Christopher Alexander is an architect and builder. He taught at Berkeley for many years and his work goes beyond the domain of architecture, he studies the nature of aesthetics and one might even say the metaphysics of how beautiful places can connect us to the divine. If all that sounds too ethereal for the practical man remember that Alexander is not an ivory tower architect, he’s also a builder who trudges through muddy fields, mixes cements, and applies his hand to painting details.
The ‘Battle’ in his book took place when he built the Eishen campus near Tokyo: a high school campus of more than a dozen buildings and a small artificial lake. I have visited Eishen; it’s a lovely peaceful place, and it is hard to believe its creation invoked a battle involving giant construction companies, boardroom backstabbing, betrayal and even the Yakuza.
At the heart of the battle was his approach to building. Most building projects are fairly mechanical and capitalistic. An architect designs something in great detail on paper and then they pass it to a construction firm that attempts to complete the design as accurately (and as cheaply) as possible. All the thinking is done in the design stage, the builder is just a ‘pair of hands’ to execute it. Alexander’s approach is to work from drawings to mock-ups to the building itself. His approach allows for constant tweaking of the design to create something wonderful that works as a whole. The thinking never stops since it is impossible to know the right answers until you are deep in construction and what is working and not working has become clear. He calls this adaptive approach System A, and the mechanistic one System B.
LESSONS FOR MANAGEMENT
Managers should understand these two fundamental modes of approaching work and how deeply they conflict. System A seems so sensible that one wonders who would oppose it. However, the world we live in often does operate where one person creates a plan then hands it off to someone else to execute it. In management we saw the best example of System B in formal strategic planning, a process that Henry Mintzberg (The Rise and Fall of Strategic Planning) showed almost always fails, often spectacularly so.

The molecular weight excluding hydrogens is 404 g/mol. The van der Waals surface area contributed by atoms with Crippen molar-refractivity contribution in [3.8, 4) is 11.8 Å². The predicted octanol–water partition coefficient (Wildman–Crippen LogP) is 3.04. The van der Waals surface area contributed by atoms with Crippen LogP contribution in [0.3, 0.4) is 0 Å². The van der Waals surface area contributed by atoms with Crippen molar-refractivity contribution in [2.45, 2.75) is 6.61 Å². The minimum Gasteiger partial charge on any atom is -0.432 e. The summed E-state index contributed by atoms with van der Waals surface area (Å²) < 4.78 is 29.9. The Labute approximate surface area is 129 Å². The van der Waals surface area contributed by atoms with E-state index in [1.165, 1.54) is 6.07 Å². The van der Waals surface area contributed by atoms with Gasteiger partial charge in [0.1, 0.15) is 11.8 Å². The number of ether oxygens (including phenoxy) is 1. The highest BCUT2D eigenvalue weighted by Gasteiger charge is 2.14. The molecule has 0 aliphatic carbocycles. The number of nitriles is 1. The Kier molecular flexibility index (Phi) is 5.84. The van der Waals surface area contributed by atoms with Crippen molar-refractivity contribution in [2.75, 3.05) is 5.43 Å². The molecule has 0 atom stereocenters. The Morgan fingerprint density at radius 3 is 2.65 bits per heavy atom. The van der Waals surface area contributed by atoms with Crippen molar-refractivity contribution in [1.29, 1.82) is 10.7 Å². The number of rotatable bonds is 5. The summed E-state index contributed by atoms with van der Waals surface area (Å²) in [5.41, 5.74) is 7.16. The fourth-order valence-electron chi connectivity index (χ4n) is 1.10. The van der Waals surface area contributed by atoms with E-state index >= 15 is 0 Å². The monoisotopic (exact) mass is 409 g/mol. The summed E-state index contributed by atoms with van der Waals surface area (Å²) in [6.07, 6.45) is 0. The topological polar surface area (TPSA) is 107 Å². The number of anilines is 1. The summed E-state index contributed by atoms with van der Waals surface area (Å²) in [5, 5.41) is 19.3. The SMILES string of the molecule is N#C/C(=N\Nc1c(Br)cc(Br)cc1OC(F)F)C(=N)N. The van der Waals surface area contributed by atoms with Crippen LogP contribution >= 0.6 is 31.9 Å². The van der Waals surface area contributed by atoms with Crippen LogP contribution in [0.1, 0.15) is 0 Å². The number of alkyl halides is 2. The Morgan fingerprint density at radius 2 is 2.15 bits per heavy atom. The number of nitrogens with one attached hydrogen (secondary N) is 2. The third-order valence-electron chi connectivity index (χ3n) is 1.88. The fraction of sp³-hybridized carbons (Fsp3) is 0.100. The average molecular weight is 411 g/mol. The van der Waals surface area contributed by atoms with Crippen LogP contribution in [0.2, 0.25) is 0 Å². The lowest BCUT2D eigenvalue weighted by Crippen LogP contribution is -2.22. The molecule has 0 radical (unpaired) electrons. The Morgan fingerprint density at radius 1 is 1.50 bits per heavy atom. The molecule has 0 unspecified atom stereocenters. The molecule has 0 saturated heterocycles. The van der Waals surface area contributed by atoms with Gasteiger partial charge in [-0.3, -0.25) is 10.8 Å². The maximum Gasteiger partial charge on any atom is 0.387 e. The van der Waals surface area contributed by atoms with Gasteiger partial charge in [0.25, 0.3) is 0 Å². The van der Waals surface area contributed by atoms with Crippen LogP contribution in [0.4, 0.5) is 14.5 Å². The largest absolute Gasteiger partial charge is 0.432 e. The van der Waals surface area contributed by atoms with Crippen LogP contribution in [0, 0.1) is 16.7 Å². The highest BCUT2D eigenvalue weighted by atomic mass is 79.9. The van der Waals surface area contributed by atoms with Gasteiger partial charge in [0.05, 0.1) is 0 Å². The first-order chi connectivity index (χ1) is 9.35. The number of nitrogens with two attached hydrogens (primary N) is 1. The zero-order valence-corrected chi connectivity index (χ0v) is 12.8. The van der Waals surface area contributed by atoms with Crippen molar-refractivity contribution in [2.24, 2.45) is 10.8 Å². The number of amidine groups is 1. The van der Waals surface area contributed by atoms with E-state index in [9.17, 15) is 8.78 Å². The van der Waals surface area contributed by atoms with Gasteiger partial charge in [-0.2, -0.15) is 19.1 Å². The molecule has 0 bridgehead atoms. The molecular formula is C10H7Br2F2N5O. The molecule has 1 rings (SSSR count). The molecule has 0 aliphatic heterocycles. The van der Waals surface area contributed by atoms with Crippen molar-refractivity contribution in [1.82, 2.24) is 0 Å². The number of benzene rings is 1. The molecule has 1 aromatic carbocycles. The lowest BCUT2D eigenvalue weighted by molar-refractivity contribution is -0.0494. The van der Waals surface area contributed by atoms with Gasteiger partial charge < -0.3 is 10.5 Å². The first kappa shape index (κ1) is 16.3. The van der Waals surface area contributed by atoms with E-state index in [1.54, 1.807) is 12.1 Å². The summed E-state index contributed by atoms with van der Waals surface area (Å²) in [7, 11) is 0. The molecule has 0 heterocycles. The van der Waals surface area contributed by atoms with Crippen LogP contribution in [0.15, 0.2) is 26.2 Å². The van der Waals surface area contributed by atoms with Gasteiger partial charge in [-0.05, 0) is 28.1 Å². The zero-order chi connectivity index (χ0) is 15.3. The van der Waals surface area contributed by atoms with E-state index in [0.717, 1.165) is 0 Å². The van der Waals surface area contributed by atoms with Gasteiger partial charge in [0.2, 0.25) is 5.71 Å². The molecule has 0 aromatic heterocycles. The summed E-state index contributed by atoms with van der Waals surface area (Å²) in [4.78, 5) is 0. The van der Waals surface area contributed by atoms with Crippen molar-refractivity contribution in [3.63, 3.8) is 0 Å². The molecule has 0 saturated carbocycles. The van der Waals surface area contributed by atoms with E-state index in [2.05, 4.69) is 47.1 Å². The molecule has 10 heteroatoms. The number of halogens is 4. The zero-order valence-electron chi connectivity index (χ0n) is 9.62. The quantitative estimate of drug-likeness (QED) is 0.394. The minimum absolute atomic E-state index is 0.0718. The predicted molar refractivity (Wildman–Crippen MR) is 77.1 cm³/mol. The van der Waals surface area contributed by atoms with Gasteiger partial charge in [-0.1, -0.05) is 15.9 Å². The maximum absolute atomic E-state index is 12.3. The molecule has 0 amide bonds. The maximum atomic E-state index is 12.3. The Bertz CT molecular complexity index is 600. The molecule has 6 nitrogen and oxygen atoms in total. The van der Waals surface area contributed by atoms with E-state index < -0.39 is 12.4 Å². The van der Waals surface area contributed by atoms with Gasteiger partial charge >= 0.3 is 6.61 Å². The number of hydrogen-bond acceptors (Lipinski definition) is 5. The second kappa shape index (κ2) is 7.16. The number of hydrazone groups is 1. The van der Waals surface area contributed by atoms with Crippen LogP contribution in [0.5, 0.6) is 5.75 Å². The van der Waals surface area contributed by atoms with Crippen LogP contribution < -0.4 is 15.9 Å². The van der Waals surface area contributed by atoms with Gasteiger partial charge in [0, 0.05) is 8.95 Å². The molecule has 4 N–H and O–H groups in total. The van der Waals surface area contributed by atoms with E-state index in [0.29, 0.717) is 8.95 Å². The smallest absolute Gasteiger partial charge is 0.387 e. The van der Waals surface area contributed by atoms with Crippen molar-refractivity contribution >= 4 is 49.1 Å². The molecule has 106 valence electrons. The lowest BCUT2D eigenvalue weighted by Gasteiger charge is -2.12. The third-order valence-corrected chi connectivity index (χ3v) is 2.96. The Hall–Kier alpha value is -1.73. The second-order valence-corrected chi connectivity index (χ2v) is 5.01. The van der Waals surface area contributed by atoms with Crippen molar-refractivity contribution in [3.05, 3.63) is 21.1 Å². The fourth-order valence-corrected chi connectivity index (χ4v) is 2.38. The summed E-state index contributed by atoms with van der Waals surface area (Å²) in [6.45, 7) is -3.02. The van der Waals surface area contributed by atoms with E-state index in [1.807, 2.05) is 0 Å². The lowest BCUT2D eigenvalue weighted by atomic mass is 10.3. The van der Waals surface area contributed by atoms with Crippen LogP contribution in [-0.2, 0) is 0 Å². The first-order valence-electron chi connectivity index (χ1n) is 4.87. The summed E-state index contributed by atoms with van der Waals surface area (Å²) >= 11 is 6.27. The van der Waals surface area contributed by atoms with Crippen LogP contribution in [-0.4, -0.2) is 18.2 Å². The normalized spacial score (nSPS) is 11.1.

That we so readily fall into this trap of separating planning from doing probably is a result of the basic organization of our brain. When we want to see the bigger picture we use the right brain. When we want to analyse the parts we use the left brain. The right brain perceives the territory, the left brain draws the map. Problems arise because to the left brain the map is the reality and it is bitterly intolerant of the right brain pointing out how the nuances, paradoxes and quirks of the real world do not fit the map. Most architects do not want to hear from the builder that what looked brilliant on paper doesn’t have the right effect in real life and ought to be changed.
Another lesson for management is what powerful opposing forces we stir up when we challenge the normal way of approaching things. People steeped in the usual System B process of construction literally could not imagine how Alexander’s approach could work. Even people who claimed they were sympathetic kept coming back to the old way of doing things. As well, a new process deeply upset vested interests. It takes courage to fight through all the battles, and it is not a contest one should go into unprepared.
The Battle for the Life and Beauty of the Earth is a compelling story of people creating something wonderful with huge forces stacked against them. It is also a call to approach projects in an evolutionary way. A central concept in System A is what Alexander calls “wholeness enhancing transformations”; a kind of continual improvement that gradually brings the whole into being; rather than handling a series of disconnected parts one at time.
There is no question there is a time for an analytical approach, and the mathematically inclined Alexander is as happy as anyone to get into the detailed modelling of structural forces. However analysis needs to be tightly held to its place as a tool in aid of a larger, bigger picture goal. These are lessons there which go far beyond architecture. - CREELMAN RESEARCH LIBRARY